It’s been a primary season full of polling-place disasters, and as Kentuckians vote on Tuesday, there’s reason to believe another one could be on the way. Amid coronavirus concerns, Kentucky has cut the number of polling places from its usual 3700 to just 200, with just one polling place each for the state’s two biggest cities, Louisville and Lexington. The likes of LeBron James have tweeted their dismay about the possibility of long lines and voter suppression.
The most-watched race in the state is the Democratic US Senate primary between Charles Booker and Amy McGrath to decide who will face off against Senate Majority Leader Mitch McConnell (R-Ky.) in November. Primary elections throughout the country this year have been marred by long lines and confusion over mail-in ballots, and Kentucky’s may be no exception. But McConnell has been steadfast in blocking a series of bills passed by the Democratic-led House of Representatives that would make it easier to vote.
Here are the major bills McConnell is refusing to hold votes on:
- In March 2019, the House passed the “For the People Act,” the most significant democracy reform bill in a generation. It would make it easier to vote through policies like nationwide automatic voter registration and two weeks of early voting in every state. McConnell strongly opposed the bill, dubbing it “the Democrat Politician Protection Act,” and called the idea of making Election Day a federal holiday a “power grab” by Democrats, seemingly admitting that Republicans lose when more people vote.
- In December 2019, the House passed a bill to restore and modernize the Voting Rights Act after the Supreme Court ruled in 2013 that states with a long history of voting discrimination no longer needed to approve their election changes with the federal government. It would require states like Georgia and Texas—which have slashed hundreds of polling places in recent years, leading to six-hour lines at the polls—to seek federal approval for such potentially discriminatory election changes. McConnell has taken no action on the bill for 200 days and said in 2016 that he opposed reinstating the preclearance section of the VRA.
- In May of this year, the House passed the “Heroes Act,” a coronavirus relief bill that would give $3.6 billion in election aid to help states run their elections in November. This would allow states to open more polling places, buy new voting equipment to handle a surge of mail-in ballots, and equip election workers with protective gear to shield them from coronavirus. It would also require states to expand vote-by-mail and have at least 15 days of early voting to guard against the spread of COVID-19 and would give the United States Postal Service $25 billion to help with vote-by-mail. McConnell has yet to schedule a vote on it, saying only that the next round of coronavirus relief should be “narrowly crafted.” Republicans have also blocked consideration of the “VoteSafe Act” by Sen. Kamala Harris (D-Calif.), which includes many similar election reforms.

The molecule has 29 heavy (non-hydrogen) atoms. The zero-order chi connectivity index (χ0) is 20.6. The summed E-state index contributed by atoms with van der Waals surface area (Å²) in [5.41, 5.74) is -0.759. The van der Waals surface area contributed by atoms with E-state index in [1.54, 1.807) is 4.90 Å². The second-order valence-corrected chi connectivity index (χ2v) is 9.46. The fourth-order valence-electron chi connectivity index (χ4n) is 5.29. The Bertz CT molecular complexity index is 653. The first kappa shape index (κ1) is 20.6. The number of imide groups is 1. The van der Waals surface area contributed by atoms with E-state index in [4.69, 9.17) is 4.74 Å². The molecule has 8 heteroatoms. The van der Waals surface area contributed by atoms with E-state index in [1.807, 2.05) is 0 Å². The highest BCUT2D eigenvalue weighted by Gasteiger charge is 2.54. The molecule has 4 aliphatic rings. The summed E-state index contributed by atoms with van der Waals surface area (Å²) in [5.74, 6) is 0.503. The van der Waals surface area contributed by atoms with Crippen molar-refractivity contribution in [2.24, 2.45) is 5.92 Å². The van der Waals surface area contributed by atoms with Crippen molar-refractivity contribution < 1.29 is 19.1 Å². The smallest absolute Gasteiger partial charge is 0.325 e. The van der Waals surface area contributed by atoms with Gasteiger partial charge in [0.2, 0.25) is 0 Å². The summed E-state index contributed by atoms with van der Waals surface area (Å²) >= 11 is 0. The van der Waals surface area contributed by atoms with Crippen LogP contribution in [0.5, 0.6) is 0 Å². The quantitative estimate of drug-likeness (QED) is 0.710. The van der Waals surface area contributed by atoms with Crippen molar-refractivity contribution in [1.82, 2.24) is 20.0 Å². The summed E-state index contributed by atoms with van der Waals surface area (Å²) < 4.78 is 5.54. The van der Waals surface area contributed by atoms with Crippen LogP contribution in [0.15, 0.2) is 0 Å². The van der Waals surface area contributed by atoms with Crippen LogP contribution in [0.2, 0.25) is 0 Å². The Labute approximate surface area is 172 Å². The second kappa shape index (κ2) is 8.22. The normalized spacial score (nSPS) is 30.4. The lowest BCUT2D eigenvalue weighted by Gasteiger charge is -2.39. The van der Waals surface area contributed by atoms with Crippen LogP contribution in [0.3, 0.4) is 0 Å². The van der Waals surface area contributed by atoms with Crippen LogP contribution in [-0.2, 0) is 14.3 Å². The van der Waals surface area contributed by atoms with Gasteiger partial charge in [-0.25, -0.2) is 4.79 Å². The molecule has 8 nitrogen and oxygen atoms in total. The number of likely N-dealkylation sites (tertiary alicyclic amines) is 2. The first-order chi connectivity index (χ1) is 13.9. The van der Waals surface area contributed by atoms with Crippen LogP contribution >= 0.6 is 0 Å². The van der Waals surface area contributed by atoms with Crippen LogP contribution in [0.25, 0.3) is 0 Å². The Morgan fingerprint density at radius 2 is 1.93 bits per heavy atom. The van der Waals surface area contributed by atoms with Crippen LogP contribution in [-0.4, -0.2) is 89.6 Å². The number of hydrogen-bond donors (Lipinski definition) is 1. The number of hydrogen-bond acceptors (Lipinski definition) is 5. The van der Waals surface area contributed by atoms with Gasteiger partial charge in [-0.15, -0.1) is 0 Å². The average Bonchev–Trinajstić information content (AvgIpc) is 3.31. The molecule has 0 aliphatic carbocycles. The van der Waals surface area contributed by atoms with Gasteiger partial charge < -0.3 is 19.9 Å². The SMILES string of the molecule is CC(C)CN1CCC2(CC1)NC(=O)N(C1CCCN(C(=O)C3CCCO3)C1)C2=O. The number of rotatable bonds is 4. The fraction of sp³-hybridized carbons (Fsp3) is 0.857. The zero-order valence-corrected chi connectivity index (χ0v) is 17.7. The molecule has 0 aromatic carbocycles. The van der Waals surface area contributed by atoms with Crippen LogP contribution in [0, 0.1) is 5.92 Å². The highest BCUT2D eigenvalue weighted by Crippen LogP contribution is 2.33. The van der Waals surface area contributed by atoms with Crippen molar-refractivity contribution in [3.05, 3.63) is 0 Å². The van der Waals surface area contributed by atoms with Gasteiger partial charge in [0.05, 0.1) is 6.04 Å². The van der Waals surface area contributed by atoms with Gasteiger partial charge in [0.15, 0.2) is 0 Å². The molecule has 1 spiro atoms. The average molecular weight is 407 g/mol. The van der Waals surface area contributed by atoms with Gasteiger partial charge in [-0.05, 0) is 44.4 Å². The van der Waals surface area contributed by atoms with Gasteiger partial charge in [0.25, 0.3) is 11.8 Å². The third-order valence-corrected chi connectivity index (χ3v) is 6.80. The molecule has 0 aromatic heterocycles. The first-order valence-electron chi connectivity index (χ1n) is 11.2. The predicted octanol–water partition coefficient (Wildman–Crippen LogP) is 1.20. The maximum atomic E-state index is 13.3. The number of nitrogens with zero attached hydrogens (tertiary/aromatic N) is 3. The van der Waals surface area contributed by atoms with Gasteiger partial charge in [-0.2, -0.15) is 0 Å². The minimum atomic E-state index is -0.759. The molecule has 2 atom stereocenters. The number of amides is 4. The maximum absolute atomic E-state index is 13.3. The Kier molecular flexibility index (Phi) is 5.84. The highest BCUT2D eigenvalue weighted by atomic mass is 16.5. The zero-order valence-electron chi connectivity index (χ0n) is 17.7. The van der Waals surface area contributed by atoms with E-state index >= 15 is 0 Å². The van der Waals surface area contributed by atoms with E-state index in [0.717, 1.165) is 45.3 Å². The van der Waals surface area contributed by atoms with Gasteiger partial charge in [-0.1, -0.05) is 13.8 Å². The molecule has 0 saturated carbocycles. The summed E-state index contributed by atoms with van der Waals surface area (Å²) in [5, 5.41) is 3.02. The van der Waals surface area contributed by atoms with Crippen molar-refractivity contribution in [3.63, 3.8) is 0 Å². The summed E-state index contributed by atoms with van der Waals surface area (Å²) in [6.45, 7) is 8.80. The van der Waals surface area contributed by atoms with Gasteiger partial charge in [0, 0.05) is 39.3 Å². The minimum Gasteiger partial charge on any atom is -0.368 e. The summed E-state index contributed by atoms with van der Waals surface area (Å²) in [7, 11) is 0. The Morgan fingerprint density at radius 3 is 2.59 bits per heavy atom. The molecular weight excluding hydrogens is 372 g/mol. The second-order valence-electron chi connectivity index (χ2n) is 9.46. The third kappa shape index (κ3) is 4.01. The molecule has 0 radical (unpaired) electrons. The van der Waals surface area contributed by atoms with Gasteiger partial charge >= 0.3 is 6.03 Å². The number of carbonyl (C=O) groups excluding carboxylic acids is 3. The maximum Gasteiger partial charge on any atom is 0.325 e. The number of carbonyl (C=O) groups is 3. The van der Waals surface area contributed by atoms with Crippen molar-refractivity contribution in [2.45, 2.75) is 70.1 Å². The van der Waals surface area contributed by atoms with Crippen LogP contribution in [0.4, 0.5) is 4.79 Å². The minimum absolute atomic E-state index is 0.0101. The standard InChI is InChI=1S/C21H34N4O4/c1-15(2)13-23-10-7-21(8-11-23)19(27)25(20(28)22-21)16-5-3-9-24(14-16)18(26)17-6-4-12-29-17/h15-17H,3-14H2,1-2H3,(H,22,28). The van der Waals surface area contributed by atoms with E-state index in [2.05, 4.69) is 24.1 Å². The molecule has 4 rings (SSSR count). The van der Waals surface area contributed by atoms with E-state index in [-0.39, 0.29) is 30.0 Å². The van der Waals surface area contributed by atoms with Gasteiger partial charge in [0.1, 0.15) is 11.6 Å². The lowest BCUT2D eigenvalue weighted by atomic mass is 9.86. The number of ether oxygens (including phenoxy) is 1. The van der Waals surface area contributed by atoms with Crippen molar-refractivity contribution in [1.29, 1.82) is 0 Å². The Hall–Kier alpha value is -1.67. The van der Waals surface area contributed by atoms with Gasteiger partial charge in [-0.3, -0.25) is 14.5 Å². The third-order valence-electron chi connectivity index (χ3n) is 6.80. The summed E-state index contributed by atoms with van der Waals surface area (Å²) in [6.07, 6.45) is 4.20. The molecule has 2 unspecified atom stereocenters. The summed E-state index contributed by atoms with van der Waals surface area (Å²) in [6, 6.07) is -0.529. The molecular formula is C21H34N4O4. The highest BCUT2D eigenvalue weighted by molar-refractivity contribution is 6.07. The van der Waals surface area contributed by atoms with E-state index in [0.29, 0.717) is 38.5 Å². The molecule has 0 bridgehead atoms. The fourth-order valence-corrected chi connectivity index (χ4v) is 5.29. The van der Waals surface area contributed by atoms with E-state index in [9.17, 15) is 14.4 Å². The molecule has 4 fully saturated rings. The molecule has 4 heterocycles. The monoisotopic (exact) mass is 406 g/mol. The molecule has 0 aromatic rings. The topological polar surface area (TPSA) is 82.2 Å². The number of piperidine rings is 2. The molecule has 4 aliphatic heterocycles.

- McConnell has blocked three bills passed by the House aimed at preventing election interference. They would require campaigns to notify the FBI and Federal Election Commission if contacted by foreign actors and require states to use voting machines with paper backups. McConnell has been sharply criticized by election officials in his home state for blocking funding for election security.
McConnell’s opposition to these bills could have an outsize impact in Kentucky, where the Republican-controlled state legislature passed a new voter ID law for November that could make it more difficult to cast a ballot and is expected to disproportionately affect voters of color, who are less likely to possess the required photo IDs. The legislature also has yet to commit to expanding vote-by-mail for the general election. In 2016, Kentucky ranked 44th in MIT’s election performance index, which measures each state’s voter participation and ballot access. McConnell’s refusal to make it easier to vote amid an unprecedented public health crisis and widespread voting problems in the primaries will only increase the likelihood of an election meltdown in November.